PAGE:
A biotech professional reveals that Formosa Biomedical Technology benefits from having a “rich dad”. The amount of money they pour into test kit production is more than ten times that of small- and medium-sized enterprises. Aggressive procurement of automated production equipment helped to ramp up production capacity to the most optimal levels.

The two keys to making a good test kit are the critical raw materials and the craftsmanship involved. Liu says that, so long as you find the right materials, the precision and accuracy of the test kit will be spot on. Professional test kit manufacturers can go a step further to optimize the product, maintain the quality, and extend its shelf life.

Hung Tsang Lung (洪滄隆), Plant Manager of Formosa Biomedical Technology Corp., says that after the raw material is acquired, it must be optimized through a certain production process, and then applied to the paper test strips. How to improve accuracy and reduce interference depends on the technology platforms developed by individual companies.

The key to mass production is how you manufacture the paper test strips. Jerry Tsai (蔡維仁), Vice President of the Department of Rapid Detection Careers at AsianGen Corporation, brings up the fact that a buffer solution needs to be added to the raw material. But the laboratories that invented the technology may not have taken the formula into consideration. In the past, successful tests in the labs may have only had a shelf life of a couple months, or a matter of days. Formulas used in production plants usually need to pass tests for quality and stability.

But the mass production of rapid test kits involves more than research, development, and manufacturing. Liu reveals that applying to the government to get the test kits approved takes the most time. Fortunately, the Taiwan Food and Drug Administration (食藥署) will use the Emergency Use Authorization (EUA) provision. Hopefully, this will speed up the test kits’ time to market.

The South Korean government moved quickly. What about Taiwan?
The Korean government was very proactive in their approach to COVID-19 testing. As early as February 4th, the government gave the go-ahead for biotech companies Kogene and Seegene to produce nucleic acid tests. At the time, there were only 16 confirmed cases in Korea. Four different tests were approved in one month. This allowed for the establishment of “drive-through” testing sites and mass testing for everyone.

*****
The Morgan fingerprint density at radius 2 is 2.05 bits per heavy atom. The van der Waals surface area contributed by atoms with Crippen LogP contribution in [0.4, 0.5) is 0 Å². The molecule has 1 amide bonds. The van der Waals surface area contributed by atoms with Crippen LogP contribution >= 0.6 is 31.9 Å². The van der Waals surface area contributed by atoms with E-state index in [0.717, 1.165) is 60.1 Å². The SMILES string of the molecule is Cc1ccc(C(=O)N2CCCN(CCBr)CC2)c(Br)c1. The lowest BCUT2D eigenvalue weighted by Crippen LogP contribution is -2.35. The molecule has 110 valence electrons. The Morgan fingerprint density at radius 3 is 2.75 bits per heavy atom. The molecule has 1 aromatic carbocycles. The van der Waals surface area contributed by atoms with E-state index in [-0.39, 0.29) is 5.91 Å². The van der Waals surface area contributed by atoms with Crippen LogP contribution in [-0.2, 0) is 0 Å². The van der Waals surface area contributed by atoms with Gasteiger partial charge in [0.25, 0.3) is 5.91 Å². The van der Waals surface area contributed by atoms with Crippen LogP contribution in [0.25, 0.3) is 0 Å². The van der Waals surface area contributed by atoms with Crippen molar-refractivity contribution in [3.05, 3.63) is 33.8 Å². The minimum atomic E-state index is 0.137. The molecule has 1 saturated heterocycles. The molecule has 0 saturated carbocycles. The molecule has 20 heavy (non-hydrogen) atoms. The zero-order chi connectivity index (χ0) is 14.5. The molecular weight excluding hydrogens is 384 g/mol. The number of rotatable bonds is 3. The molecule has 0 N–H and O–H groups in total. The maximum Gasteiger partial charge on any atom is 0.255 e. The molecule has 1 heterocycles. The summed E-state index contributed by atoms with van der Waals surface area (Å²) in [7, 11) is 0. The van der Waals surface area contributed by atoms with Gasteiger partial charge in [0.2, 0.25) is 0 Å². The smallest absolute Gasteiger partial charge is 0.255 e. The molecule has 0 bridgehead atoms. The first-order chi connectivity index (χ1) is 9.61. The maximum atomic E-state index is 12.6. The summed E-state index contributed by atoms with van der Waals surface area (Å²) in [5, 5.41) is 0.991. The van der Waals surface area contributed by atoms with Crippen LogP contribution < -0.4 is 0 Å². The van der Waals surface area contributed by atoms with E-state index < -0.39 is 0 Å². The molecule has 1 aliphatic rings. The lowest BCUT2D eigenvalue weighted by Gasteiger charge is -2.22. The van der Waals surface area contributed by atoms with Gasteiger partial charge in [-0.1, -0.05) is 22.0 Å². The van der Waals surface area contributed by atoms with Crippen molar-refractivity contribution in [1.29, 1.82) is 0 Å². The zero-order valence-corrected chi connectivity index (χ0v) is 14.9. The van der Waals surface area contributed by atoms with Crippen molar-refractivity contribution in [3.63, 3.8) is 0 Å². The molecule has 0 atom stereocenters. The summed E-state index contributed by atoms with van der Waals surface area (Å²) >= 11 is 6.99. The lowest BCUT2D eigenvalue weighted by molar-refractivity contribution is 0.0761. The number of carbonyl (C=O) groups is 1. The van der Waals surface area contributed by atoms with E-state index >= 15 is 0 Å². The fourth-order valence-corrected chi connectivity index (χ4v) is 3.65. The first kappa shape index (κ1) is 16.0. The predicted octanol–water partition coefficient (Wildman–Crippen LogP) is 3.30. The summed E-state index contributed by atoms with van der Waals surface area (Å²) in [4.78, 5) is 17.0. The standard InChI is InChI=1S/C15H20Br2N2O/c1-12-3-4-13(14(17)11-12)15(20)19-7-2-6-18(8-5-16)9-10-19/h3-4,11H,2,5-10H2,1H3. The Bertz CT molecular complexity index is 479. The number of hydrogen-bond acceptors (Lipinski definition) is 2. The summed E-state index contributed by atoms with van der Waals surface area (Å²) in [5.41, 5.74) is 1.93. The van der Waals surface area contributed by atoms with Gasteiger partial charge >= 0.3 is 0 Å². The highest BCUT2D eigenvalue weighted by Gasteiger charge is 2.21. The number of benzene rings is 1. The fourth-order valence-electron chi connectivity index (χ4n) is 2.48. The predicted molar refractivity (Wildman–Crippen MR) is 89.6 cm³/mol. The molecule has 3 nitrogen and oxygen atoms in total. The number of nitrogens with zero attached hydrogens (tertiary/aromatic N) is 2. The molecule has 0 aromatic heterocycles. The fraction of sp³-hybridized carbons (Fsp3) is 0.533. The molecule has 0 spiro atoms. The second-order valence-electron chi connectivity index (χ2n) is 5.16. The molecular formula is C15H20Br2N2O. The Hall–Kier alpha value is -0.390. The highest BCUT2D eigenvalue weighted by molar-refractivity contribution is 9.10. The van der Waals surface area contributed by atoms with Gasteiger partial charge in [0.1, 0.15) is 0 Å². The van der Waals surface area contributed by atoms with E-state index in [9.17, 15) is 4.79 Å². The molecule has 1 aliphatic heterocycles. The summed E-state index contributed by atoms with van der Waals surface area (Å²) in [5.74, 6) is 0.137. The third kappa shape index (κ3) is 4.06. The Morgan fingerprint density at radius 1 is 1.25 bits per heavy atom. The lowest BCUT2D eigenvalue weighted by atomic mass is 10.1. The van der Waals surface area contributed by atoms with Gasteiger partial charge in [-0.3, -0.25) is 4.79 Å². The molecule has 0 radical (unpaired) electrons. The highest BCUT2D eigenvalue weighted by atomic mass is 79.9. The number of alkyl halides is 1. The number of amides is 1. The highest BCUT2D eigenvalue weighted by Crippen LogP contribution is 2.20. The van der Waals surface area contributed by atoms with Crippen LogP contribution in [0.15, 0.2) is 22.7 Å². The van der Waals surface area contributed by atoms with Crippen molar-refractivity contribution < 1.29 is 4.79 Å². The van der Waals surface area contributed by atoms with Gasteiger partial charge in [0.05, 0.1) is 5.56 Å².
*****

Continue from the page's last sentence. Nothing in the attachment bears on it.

Taiwan’s Pharmaceutical Affairs Act (藥事法) adopted the Emergency Use Authorization (EUA) provision in 2015. The COVID-19 pandemic is the first time it has been put into action. According to Researcher Wang Chao-I (王兆儀) of the Taiwan Food and Drug Administration, it takes 220 days for standard medical equipment to pass the application process and appear on the market. The EUA provision shortens the waiting period to thirty days. But it is only applicable to periods of time when the Central Epidemic Command Center (中央流行疫情指揮中心) has been activated.

A country’s ability to combat a disease lies ultimately within the private sector. Lee says that while Taiwan has done a good job of preventing an outbreak, in the long term, it needs to produce its own tests, drugs, and vaccines. The only way to mass- produce these necessities is through private companies.

“The disease prevention industry is long-term preparation for a battle you hope will never come,” says Lee. Private companies should be involved from the start. Regulations also need to be lifted to accommodate their involvement.

No one can predict the course of a pandemic. He believes the government should guarantee purchase of these medical products so corporations can invest in them with an easy mind.

By Cathy Chiang